Estimated reading time: 5 minutes
A courageous woman confronts her past to heal from young trauma that has impacted her life and relationships for decades
My story of teenage seduction by a teacher is all too common – and no doubt far more than we realize. Whether it is a teacher, coach, family member, priest, or someone else in a position of power, this kind of betrayal and abuse continues to harm lives. Fortunately, the #MeToo movement has brought more awareness to the role of power dynamics in sexual abuse for both girls and women. Still, there is a vulnerability and innocence in young girls (and boys) that makes this betrayal of trust cut deep. In my case, I didn’t realize the harmful impact this ‘loving’ relationship had on me for many years.
My childhood was a lonely one, even though I had loving parents and four siblings. There wasn’t a lot of conversation, interaction, or involvement from any of them in my young life. I know there was love, but it didn’t manifest in attention to or connection with me. In psychological terms, I had ‘insecure attachment’ to my primary caretakers; I felt that I wasn’t important and that my emotional needs did not matter. I learned that invisibility was my rightful place, and I was a quiet and shy child.
In eighth grade, my middle-school English teacher took a liking to me and began treating me differently than my schoolmates. I felt seen and special for the first time. This began a five-year relationship of what felt like trust and love. He told me that ‘love was good’ and that others would not understand our love. Although the sexual attention seemed exciting, and I felt lucky to have him so interested in me, I also felt guilty about the lying and secrecy it required, and I dreaded the sex. My feelings of guilt and shame drove me to unconsciously protect myself and dissociate. Still, for decades I believed that no harm had been done.
As a young adult, I had many relationships with men, but in all of them, there was a way I was not present, not fully open and engaged, even with a loving husband.
I was drawn to relationships with older and sometimes married men; I had an unconscious familiarity with secrecy and deception. This led to struggles in my marriage, and I felt something was deeply wrong with me, but I didn’t know how to be any other way. I did not connect my intimacy issues with my teenage relationship. I also did not connect my childhood of loneliness and detachment from my family as having harmed me — it seemed normal to me.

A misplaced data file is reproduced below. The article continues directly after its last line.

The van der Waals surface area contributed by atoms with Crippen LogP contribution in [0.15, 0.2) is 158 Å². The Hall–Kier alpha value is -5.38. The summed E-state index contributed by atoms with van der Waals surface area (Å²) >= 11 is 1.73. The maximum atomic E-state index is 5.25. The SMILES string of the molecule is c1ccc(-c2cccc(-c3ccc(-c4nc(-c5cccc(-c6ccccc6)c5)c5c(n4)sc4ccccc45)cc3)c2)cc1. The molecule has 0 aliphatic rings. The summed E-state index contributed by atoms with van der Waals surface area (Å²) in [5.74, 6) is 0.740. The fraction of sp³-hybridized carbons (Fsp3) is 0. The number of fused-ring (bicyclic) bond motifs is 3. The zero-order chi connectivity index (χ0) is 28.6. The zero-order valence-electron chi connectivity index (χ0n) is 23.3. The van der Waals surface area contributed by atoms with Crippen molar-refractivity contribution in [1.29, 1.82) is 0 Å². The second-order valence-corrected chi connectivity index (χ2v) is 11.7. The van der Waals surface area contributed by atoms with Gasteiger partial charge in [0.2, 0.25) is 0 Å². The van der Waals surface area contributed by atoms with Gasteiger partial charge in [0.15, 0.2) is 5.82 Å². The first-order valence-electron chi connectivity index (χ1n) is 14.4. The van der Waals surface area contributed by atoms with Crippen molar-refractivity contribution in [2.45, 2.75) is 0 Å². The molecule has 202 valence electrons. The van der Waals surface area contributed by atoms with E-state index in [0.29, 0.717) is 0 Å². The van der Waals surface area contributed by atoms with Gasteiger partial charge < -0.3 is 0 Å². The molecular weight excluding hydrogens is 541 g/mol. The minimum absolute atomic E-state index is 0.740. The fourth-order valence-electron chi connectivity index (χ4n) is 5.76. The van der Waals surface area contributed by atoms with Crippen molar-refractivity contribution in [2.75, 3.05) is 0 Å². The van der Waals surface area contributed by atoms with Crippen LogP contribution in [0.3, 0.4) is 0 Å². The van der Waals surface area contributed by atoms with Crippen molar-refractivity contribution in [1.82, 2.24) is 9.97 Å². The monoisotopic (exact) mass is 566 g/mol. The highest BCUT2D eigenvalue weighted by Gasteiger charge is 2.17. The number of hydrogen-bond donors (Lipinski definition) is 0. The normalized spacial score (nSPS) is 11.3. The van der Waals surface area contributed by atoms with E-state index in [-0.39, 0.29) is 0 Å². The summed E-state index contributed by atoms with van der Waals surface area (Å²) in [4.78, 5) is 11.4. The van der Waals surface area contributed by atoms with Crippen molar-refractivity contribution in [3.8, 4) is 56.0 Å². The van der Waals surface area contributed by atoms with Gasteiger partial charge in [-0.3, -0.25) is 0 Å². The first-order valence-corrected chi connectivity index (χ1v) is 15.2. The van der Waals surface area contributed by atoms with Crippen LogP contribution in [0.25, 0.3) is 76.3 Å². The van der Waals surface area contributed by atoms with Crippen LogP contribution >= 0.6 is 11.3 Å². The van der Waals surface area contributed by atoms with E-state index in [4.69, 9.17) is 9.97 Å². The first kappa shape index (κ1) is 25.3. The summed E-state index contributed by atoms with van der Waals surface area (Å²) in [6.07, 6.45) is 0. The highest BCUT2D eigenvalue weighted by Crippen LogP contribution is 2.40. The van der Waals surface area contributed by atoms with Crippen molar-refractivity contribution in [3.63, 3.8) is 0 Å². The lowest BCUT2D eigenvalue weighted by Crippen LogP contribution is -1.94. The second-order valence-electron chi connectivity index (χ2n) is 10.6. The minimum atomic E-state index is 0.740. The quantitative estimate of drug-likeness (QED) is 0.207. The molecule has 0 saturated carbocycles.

This is what dissociation, self-deception, and not having parents who helped me feel seen and cared for can do. I had no one I could talk to, so there was nothing to show me that what was happening at the time was harmful.
I began years of therapy, and l learned that the trauma from sexual abuse as a child leads to shutting down or compartmentalizing the emotional parts of us that were hurt. Additionally, when a child’s emotional needs are not met by their caretakers, this too makes it difficult for that adult to access their emotions. Unless addressed, trauma shuts us down emotionally, and our experience and all its associated emotions live in our unconscious. From there, they silently govern our lives.
These factors made it difficult for me to be open and loving in adult relationships. Therapy helped me uncover, dismantle, and rewire those messages of unworthiness that had been hardwired into my psyche from a young age. I learned to re-parent my ‘inner child’ by offering her (myself) the attention, compassion, and loving presence that she never got as a child. Accessing my emotions, feeling empathy, compassion, and connecting with myself and others all came more easily.
It was not just therapy but also the love of my husband and close friends, and the unconditional love I felt for my children, that slowly thawed what was frozen inside, and I emerged more whole.
I returned to meditation, which I had done on and off since college, and immersed myself in Buddhist readings, talks, retreats, and daily practice. I joined a Buddhist practice group called a sangha, a word that means “community.” The teachings of mindfulness and compassion offered rich new territory for me to explore. I slowly softened a lifetime behavior of ignoring my needs, devaluing my worth, and ruminating and catastrophizing over events I cannot control.
As Buddhist practice and meditation became my anchor, I became more connected to myself, more embodied, and developed a broader field of vision. Listening, feeling empathy, compassion, and connecting with people all came more easily when I slowed down enough to be in the present moment. I became a better advocate for myself, knowing I deserve to have my opinions, emotions, and preferences and not erase them before they even have life. I learned there is joy, always available, waiting for me to embrace it.
It is from deep gratitude for my healing that I wrote my memoir, Light in Bandaged Places, and it is my hope that it can benefit others who have touched experiences similar to mine.
You may also enjoy reading Breaking the Cycle: Healing from Complex Trauma, by Laurie B. Timms.